Sunday, November 22, 2009

Maybe more need to walk away, prof says

Posted in the Arizona Daily Star by Josh Brodesky:

Why aren't more "underwater" homeowners just walking away? That's a question University of Arizona law professor Brent T. White has been wondering for a while now as he's watched countless homeowners continue to chip away at their loans even though it could be years until they get back their equity.

White recently set the Internet abuzz after he put out a discussion paper on this point, saying it's in the best interest of many homeowners to turn in the keys, but fear and shame often keep people in check. By not walking away, these homeowners are throwing away their money and propping up housing values.

Most of the Internet chatter distilled the paper to something like this: "Prof says it's OK to walk away from home."

But really, White is arguing something much deeper — something much more in line with the question of why banks are bailed out for making bad loans, but homeowners are expected to hold up their own obligations on crummy loans.

"The government was encouraging people to buy, telling people that it was a good investment to buy. Real estate agents pushing people to buy, banks pushing people to buy," White said in an interview. "And then when the market collapses, the homeowner alone is left holding the bag and forced to bear the burden. And so I think we need to talk about the disproportionate burden that is falling on homeowners."

As of this summer about 15.2 million mortgages in the U.S. were "upside down" — meaning a borrower owes more than the property is worth — show numbers from First American CoreLogic, which tracks housing data.

But despite this huge number of underwater borrowers, lenders have done very little to bring things into balance. Instead, the loan modification process is whiplash-inducing. You know, like UA football.

If homeowners are current on their loans, they can't get a modification because they've shown they can make the payments. If they intentionally go into default (often at the suggestion of their lender) to get a modification, they risk taking a hit on their credit or losing their home.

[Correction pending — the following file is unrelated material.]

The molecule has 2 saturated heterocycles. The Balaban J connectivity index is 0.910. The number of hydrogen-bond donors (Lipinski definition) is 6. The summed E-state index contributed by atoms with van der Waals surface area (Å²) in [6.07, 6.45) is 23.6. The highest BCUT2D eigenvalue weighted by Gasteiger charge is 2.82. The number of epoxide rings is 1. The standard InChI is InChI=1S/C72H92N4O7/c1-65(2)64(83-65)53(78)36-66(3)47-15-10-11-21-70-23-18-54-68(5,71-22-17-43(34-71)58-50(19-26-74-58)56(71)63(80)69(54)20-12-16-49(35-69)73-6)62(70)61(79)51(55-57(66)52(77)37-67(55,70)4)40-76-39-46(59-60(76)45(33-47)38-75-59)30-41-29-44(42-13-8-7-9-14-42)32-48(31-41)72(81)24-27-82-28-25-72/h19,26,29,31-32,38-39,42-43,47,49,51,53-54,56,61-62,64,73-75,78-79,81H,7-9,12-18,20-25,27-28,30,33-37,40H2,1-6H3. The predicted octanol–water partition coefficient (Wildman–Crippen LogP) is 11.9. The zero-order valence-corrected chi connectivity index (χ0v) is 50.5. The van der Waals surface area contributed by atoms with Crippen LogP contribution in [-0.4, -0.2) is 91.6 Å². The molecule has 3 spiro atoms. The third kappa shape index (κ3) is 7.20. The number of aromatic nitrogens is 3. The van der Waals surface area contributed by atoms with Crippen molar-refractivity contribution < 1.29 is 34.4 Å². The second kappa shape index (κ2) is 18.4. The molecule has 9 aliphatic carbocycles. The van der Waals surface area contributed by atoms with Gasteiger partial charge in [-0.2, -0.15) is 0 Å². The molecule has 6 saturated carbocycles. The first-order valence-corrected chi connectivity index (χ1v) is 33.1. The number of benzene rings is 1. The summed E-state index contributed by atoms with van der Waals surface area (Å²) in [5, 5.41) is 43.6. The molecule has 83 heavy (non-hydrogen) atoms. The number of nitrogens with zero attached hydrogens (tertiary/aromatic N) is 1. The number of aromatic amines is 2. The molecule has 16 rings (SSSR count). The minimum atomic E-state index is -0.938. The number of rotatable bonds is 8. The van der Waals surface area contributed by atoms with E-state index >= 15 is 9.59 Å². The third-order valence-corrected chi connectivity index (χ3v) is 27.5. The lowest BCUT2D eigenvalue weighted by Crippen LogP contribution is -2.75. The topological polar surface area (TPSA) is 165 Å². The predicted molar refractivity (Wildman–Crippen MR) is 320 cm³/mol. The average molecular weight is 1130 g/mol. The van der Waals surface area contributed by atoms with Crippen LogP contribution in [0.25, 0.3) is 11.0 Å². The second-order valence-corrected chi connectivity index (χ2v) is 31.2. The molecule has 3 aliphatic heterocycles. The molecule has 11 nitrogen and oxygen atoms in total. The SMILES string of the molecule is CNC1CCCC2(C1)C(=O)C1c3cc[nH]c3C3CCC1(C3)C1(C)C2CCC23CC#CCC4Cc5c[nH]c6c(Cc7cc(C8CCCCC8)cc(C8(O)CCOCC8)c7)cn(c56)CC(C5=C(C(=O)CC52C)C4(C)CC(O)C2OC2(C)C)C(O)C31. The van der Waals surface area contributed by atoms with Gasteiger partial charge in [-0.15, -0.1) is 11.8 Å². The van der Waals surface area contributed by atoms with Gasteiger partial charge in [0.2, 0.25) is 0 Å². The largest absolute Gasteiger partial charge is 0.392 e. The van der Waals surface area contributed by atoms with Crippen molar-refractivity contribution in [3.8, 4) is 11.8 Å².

"I think that we have seen rather clearly that lenders are not going to voluntarily modify their loans," White said.

The idea of countless Americans shirking their responsibilities conjures end-of-the-world scenarios. Just think of all the unkempt lawns on those bank-owned properties. But White said it wouldn't be that bad.

"Everyone is concerned about what happens if people actually do walk. The market is going to crash, and maybe that's the case," White said. "And maybe not. Maybe if people start to walk, lenders would start to modify their loans, and we might have decreased foreclosure rates."

Of course, it would be nice if we never got to that point.

To that end, White, who is slightly upside down on his own home, said he is a supporter of principal reductions for homeowners who are more than 20 percent underwater. He also thinks the government should issue hyper-low-interest mortgages to help keep housing costs down.

It's not so much about making a moral argument for people to walk away, he said, but fixing a burden that middle-class owners are being forced to carry.

"We are propping up the market on the backs of the middle class," he said. "If we are going to prop up the market on the backs of the middle class there needs to be some kind of bailout for homeowners."

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